AUGUSTA – In trying to “cure” a house leaking heat and wasting electricity, Stephen and Tricia Carr use the same sort of holistic approach advocated by some physicians to treat sick people.
The couple’s energy auditing business, Wydevue, analyzes a house’s energy use with various measuring devices. But the Carrs also try to connect with the homeowners to learn just how they live, and what kinds of fixes they can afford or are willing to take on.
Wydevue was one of several dozen exhibitors at the first Maine Energy Expo at the Augusta Civic Center on Saturday and Sunday.
With many predicting a spike in home heating fuel prices when cold weather sets in, those attending the expo were more than casually interested in the products and services.
Wydevue, named for Stephen Carr’s family farm in Houlton, is based in Poland, but the business is seeking more work in northern and eastern Maine. For about $250, a company representative visits the house, discusses fuel consumption, reviews fuel and electric bills, and conducts tests on the house.
One effective tool, Stephen Carr said, is a fabric device that hangs in an exterior door jamb with a fan that sucks the air out of the house. The device depressurizes the house and measures the volume and speed of the air passing through it.
Ideally, Carr said, about one-third of a house’s air should be exchanged with outside air each hour. Any more than this results in high heating bills, and any less can produce unhealthy air quality.
Once the house is depressurized, Carr will walk through the rooms, using a smoke device near windows to locate leaks. A visual inspection of the house is also completed, including looking at the attic and basement.
Common problems are:
. Broken ceiling hatches that lead to the attic.
. A leaking basement bulkhead door.
. Uninsulated plumbing or chimney chases.
. Insufficient insulation in walls and attic.
“We have the oldest housing stock on the East Coast,” Carr said, so there are often plenty of areas where heat loss can be prevented.
For older houses, Wydevue usually recommends blown-in cellulose insulation. If installed properly, the boric acid-treated material, which repels insects and mice, can achieve an R-49 insulation value in the roof.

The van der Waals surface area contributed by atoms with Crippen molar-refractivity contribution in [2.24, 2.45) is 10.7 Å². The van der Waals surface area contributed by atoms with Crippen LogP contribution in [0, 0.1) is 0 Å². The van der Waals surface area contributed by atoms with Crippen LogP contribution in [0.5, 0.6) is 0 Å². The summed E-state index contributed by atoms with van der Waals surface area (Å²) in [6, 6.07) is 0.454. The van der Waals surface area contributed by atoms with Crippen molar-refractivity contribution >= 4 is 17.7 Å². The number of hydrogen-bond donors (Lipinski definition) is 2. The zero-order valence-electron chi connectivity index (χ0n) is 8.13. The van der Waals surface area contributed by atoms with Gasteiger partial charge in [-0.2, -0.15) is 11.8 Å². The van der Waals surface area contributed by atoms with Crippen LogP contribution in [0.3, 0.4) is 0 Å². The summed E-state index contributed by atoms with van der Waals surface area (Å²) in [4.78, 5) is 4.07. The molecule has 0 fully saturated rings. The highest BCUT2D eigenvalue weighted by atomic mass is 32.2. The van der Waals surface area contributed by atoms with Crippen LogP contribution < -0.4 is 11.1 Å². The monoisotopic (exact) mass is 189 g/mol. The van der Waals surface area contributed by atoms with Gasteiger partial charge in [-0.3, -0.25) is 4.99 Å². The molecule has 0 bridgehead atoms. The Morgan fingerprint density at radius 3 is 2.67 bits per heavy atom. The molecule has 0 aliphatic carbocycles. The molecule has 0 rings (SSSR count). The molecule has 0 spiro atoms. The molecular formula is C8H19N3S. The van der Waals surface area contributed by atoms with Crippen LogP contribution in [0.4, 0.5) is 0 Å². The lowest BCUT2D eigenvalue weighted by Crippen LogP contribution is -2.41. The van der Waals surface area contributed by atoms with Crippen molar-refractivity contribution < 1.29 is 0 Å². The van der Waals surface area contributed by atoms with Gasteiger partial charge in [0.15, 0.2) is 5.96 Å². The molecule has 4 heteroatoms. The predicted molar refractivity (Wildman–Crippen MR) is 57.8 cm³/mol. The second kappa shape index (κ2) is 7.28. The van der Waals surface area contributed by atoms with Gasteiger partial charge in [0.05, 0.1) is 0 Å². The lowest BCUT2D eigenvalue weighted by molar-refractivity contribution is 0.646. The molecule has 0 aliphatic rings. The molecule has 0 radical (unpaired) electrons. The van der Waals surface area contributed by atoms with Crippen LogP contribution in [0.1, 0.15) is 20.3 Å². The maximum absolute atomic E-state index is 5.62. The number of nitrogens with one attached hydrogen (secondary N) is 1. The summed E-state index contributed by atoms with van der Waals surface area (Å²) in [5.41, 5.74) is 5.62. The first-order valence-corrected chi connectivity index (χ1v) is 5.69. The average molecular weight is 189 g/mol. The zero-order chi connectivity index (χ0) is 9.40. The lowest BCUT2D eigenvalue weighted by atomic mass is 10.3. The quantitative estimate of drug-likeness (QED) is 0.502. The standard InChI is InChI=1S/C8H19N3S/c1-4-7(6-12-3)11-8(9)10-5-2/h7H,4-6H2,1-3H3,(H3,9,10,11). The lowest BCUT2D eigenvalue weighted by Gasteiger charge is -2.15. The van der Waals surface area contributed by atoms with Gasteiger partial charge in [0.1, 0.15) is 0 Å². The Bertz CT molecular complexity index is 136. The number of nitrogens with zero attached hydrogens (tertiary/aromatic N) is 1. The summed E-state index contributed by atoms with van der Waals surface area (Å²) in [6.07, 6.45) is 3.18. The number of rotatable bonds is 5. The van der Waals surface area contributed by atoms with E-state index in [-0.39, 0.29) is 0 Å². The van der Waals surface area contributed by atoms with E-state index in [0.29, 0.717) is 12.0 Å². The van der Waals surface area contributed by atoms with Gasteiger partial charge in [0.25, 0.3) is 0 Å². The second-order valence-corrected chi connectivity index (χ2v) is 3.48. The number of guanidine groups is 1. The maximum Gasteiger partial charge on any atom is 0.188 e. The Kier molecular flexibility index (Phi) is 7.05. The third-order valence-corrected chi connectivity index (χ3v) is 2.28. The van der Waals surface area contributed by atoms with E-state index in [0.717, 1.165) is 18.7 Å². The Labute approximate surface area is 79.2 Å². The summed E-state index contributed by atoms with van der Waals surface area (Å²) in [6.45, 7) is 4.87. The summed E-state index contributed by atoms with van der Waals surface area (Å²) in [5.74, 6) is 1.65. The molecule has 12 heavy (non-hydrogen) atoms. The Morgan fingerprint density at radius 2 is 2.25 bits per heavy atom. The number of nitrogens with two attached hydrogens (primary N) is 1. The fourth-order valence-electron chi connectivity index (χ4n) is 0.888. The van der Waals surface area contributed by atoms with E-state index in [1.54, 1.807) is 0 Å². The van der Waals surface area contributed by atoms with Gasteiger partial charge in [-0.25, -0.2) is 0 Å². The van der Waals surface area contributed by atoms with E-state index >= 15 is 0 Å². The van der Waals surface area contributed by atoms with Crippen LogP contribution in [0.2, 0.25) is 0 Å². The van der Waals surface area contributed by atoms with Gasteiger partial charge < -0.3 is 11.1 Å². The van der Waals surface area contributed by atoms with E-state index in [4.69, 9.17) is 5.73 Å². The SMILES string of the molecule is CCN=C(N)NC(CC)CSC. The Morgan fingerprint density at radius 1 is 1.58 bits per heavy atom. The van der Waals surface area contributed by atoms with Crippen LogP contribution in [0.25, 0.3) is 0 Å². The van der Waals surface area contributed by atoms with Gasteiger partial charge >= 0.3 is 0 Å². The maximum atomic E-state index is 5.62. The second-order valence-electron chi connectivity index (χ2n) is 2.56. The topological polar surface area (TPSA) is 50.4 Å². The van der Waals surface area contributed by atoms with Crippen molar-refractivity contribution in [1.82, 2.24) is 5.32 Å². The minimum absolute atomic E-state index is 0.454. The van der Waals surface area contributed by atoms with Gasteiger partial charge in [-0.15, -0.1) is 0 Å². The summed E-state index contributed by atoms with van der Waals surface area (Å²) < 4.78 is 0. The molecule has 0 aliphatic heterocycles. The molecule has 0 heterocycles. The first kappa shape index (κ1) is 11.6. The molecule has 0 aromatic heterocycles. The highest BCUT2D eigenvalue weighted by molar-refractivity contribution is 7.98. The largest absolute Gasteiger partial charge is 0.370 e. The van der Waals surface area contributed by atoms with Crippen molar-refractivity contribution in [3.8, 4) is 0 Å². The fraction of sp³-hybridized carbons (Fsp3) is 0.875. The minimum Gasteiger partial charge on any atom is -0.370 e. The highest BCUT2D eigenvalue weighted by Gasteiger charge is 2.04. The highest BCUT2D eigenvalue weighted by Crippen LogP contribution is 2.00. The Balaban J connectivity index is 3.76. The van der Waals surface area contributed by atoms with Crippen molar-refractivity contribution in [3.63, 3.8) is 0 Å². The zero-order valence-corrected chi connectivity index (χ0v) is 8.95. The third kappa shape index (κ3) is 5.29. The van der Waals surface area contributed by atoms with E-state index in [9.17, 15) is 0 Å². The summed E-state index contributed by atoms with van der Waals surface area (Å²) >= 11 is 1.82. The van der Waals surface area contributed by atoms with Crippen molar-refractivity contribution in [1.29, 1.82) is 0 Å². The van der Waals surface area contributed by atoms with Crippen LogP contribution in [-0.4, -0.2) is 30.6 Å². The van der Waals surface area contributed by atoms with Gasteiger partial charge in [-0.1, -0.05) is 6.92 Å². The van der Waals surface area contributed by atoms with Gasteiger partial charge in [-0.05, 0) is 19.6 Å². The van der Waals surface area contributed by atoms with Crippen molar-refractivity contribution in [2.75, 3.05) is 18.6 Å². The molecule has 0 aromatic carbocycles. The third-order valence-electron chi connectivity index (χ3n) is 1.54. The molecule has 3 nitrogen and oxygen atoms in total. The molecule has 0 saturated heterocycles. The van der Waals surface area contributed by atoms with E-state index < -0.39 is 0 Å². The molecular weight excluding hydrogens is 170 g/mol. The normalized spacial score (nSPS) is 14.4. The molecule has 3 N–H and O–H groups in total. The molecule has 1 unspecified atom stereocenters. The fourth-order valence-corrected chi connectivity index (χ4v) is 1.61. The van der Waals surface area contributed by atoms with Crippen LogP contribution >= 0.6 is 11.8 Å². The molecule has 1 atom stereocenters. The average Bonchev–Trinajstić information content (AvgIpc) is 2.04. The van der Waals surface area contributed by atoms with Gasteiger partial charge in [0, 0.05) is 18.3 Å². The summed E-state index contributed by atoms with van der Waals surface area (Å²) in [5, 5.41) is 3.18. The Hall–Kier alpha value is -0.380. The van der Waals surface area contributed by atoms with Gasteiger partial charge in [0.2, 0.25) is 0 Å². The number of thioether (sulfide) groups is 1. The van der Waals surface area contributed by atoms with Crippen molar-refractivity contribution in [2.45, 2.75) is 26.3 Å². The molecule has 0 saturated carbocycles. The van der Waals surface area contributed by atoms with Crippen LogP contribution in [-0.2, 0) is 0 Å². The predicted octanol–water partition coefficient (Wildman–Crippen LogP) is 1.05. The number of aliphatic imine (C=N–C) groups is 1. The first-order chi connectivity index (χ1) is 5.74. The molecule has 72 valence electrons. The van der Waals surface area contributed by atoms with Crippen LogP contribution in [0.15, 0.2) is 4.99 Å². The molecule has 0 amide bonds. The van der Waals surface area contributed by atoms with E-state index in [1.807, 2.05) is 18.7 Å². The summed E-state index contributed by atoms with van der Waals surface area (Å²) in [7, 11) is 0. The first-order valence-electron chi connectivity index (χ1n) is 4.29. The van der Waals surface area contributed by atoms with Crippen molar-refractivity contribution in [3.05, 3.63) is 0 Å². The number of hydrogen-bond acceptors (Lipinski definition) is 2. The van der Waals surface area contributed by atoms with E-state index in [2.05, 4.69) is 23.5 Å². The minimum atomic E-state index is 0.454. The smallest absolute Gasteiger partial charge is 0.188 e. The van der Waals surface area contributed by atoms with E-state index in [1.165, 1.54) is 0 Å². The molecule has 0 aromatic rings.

Walls present more challenges, with older houses having bridging between studs that prevents the insulation from filling the cavities without more work.
Wydevue has developed partnerships with boiler companies, insulation firms, and even a solar-power business so it can recommend such services and products to its customers. But Tricia Carr stressed that Wydevue does not pressure homeowners into any purchases.
For the $250 cost of the audit, the homeowner receives a report suggesting areas of improvement in heating and electric usage savings.
To save electricity, the Carrs said consumers should purchase only certified Energy Star appliances. The biggest electricity draw in a home is a refrigerator, they said, so that is a likely place to start replacing older appliances.
The Carrs agreed that spray foam insulation is the most effective, but it often is too costly for many homeowners.
Tony Michaud of the Bangor-based business Foam Pro Inc. said the Icynene foam insulation his company uses costs about 50 percent more than fiberglass insulation. But with a payback of as little as two years in savings on heating costs, Michaud believes his product is an easy sell.
The foam is sprayed on wet between studs and rafters, and expands 100 times in size within eight seconds. The excess is sliced off with a reciprocating saw, leaving an air-tight, closed-cell seal.
At the Foam Pro booth, Michaud had a Plexiglas box with three chambers sitting over a box with a heat fan. The air in the box at the bottom was 105.3 degrees Fahrenheit.
Above the chamber stuffed with fiberglass insulation, the air was 93 degrees, indicating a substantial heat loss. Above the chamber stuffed with cellulose insulation, the air measured 86.5 degrees, indicating a slightly better heat retention.
But above the chamber filled with foam, the air was 75.6 degrees, which Michaud said showed the effectiveness of his product.
Pingpong balls over the first two chambers were suspended in air by the rising heat, while the ball over the foam chamber was stationary.
The busiest booth at the expo was Aubuchon Hardware’s, where the retail chain was selling compact fluorescent light bulbs of 40, 60, 75 and 100 watts for 50 cents each. Customers were lined three and four deep, with some buying cases of 25 bulbs.
The bulbs give on average a 66 percent savings in electricity, a lighting representative said. The bulbs last 8,000 to 10,000 hours, compared to 750 to 1,000 hours for incandescent bulbs, he added.
Some 60 percent of European households now use compact fluorescent bulbs, he said, compared to 11 percent of U.S. households. That percentage may change. Aubuchon staff said they sold 15,000 bulbs at the Bangor Home Show in April. Currently, utility companies in Maine give the retailer a $2 rebate for bulbs sold. But that drops to $1.50 in January.